AOL Soars More than 20% on Positive Q3
There was a time when AOL (NYSE: AOL) stood for America Online. Now it is simply known as a media conglomerate that owns the Huffington Post.
Today, however, AOL is a company that many investors are starting to notice. The stock rose more than 20 percent after the company announced a number of positive developments, including a seven percent growth in global advertising revenue.
"We just reported the best relative revenue performance in seven years and the second consecutive quarter of year-over-year profit growth, exceeding our expectations," Tim Armstrong, Chairman and CEO of AOL, said in a company release. "We have positioned AOL for growth in 2013 and beyond with consumer and advertiser demand growing for our premium content and innovative products, video, services and ad formats."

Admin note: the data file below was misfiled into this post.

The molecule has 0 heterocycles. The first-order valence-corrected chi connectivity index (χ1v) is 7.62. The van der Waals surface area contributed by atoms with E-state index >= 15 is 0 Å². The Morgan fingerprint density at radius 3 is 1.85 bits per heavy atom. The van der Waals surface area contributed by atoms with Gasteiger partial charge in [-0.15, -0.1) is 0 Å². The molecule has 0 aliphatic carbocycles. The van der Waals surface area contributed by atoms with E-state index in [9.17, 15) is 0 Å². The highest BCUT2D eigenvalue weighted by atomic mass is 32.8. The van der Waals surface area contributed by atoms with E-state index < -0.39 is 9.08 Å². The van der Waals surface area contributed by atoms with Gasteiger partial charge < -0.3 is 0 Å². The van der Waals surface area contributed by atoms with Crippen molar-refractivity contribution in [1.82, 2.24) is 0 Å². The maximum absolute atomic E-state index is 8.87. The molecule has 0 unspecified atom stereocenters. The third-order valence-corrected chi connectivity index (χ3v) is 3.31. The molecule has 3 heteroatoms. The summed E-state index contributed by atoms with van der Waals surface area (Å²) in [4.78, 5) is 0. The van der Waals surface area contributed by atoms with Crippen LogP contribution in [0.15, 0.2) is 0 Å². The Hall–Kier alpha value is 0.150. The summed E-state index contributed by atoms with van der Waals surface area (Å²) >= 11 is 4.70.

Last year the Huffington Post announced that it had received one billion page views in just one month. The success of that site has greatly contributed to AOL's global ad revenue.
Surprisingly, AOL also announced that "subscription revenue trends" have "improved meaningfully" with the "lowest rate of decline in over six years." That means that some customers are actually sticking with dial-up.
This is partially due to familiarity (some customers may be reluctant to change), but it may also be due to the price. While an AOL subscription goes for less than $30 a month, decent broadband connections are generally $40 or more. Comcast (NASDAQ: CMCSA), AT&T (NYSE: T) and other broadband providers offer limited discounts to attract consumers, but they typically end after six months of use.
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